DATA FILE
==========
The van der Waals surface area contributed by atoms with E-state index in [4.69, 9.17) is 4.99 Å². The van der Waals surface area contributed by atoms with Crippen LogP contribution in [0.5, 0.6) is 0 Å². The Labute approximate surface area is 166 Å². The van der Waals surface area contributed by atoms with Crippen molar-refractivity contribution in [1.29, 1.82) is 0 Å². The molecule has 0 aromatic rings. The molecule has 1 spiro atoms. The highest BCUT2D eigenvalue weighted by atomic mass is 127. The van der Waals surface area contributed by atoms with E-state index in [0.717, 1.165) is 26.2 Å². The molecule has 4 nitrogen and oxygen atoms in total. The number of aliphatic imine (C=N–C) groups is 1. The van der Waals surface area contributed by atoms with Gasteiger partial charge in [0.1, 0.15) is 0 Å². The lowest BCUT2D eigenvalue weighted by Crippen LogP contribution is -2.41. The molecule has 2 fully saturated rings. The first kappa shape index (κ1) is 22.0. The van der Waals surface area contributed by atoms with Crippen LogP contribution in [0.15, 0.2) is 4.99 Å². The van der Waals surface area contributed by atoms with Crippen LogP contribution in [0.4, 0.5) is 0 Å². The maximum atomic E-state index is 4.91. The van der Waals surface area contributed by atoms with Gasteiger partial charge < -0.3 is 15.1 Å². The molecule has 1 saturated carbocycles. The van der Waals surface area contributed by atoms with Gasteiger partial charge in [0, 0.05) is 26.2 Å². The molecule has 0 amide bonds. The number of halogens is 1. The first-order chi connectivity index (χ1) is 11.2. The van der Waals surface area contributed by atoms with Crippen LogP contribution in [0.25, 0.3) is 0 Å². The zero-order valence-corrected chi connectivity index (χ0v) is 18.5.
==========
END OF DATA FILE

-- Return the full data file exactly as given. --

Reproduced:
The van der Waals surface area contributed by atoms with E-state index in [4.69, 9.17) is 4.99 Å². The van der Waals surface area contributed by atoms with Crippen LogP contribution in [0.5, 0.6) is 0 Å². The Labute approximate surface area is 166 Å². The van der Waals surface area contributed by atoms with Crippen molar-refractivity contribution in [1.29, 1.82) is 0 Å². The molecule has 0 aromatic rings. The molecule has 1 spiro atoms. The highest BCUT2D eigenvalue weighted by atomic mass is 127. The van der Waals surface area contributed by atoms with E-state index in [0.717, 1.165) is 26.2 Å². The molecule has 4 nitrogen and oxygen atoms in total. The number of aliphatic imine (C=N–C) groups is 1. The van der Waals surface area contributed by atoms with Gasteiger partial charge in [0.1, 0.15) is 0 Å². The lowest BCUT2D eigenvalue weighted by Crippen LogP contribution is -2.41. The molecule has 2 fully saturated rings. The first kappa shape index (κ1) is 22.0. The van der Waals surface area contributed by atoms with Crippen LogP contribution in [0.15, 0.2) is 4.99 Å². The van der Waals surface area contributed by atoms with Crippen LogP contribution in [0.4, 0.5) is 0 Å². The maximum atomic E-state index is 4.91. The van der Waals surface area contributed by atoms with Gasteiger partial charge < -0.3 is 15.1 Å². The molecule has 1 saturated carbocycles. The van der Waals surface area contributed by atoms with Gasteiger partial charge in [0, 0.05) is 26.2 Å². The molecule has 0 amide bonds. The number of halogens is 1. The first-order chi connectivity index (χ1) is 11.2. The van der Waals surface area contributed by atoms with Crippen LogP contribution in [0.25, 0.3) is 0 Å². The zero-order valence-corrected chi connectivity index (χ0v) is 18.5.